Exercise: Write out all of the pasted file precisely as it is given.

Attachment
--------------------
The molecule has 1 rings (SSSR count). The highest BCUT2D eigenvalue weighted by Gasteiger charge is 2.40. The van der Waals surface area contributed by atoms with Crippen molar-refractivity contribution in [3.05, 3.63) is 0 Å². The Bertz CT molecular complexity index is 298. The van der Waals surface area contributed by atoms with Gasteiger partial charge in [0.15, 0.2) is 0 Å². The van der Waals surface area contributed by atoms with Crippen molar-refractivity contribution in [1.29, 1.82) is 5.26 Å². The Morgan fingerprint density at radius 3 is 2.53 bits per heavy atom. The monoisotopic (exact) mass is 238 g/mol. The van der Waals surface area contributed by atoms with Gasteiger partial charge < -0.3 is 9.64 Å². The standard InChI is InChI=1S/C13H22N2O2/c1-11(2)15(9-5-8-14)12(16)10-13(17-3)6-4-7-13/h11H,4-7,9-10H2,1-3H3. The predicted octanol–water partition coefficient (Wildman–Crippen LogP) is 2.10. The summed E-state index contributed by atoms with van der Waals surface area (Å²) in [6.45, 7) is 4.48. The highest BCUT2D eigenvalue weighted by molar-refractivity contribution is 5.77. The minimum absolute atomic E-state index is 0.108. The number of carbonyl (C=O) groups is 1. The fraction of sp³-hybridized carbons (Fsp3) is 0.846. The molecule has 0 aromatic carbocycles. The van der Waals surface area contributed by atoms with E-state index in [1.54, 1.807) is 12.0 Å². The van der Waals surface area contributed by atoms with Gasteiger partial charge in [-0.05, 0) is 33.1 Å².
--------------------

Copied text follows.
The molecule has 1 rings (SSSR count). The highest BCUT2D eigenvalue weighted by Gasteiger charge is 2.40. The van der Waals surface area contributed by atoms with Crippen molar-refractivity contribution in [3.05, 3.63) is 0 Å². The Bertz CT molecular complexity index is 298. The van der Waals surface area contributed by atoms with Gasteiger partial charge in [0.15, 0.2) is 0 Å². The van der Waals surface area contributed by atoms with Crippen molar-refractivity contribution in [1.29, 1.82) is 5.26 Å². The Morgan fingerprint density at radius 3 is 2.53 bits per heavy atom. The monoisotopic (exact) mass is 238 g/mol. The van der Waals surface area contributed by atoms with Gasteiger partial charge < -0.3 is 9.64 Å². The standard InChI is InChI=1S/C13H22N2O2/c1-11(2)15(9-5-8-14)12(16)10-13(17-3)6-4-7-13/h11H,4-7,9-10H2,1-3H3. The predicted octanol–water partition coefficient (Wildman–Crippen LogP) is 2.10. The summed E-state index contributed by atoms with van der Waals surface area (Å²) in [6.45, 7) is 4.48. The highest BCUT2D eigenvalue weighted by molar-refractivity contribution is 5.77. The minimum absolute atomic E-state index is 0.108. The number of carbonyl (C=O) groups is 1. The fraction of sp³-hybridized carbons (Fsp3) is 0.846. The molecule has 0 aromatic carbocycles. The van der Waals surface area contributed by atoms with E-state index in [1.54, 1.807) is 12.0 Å². The van der Waals surface area contributed by atoms with Gasteiger partial charge in [-0.05, 0) is 33.1 Å².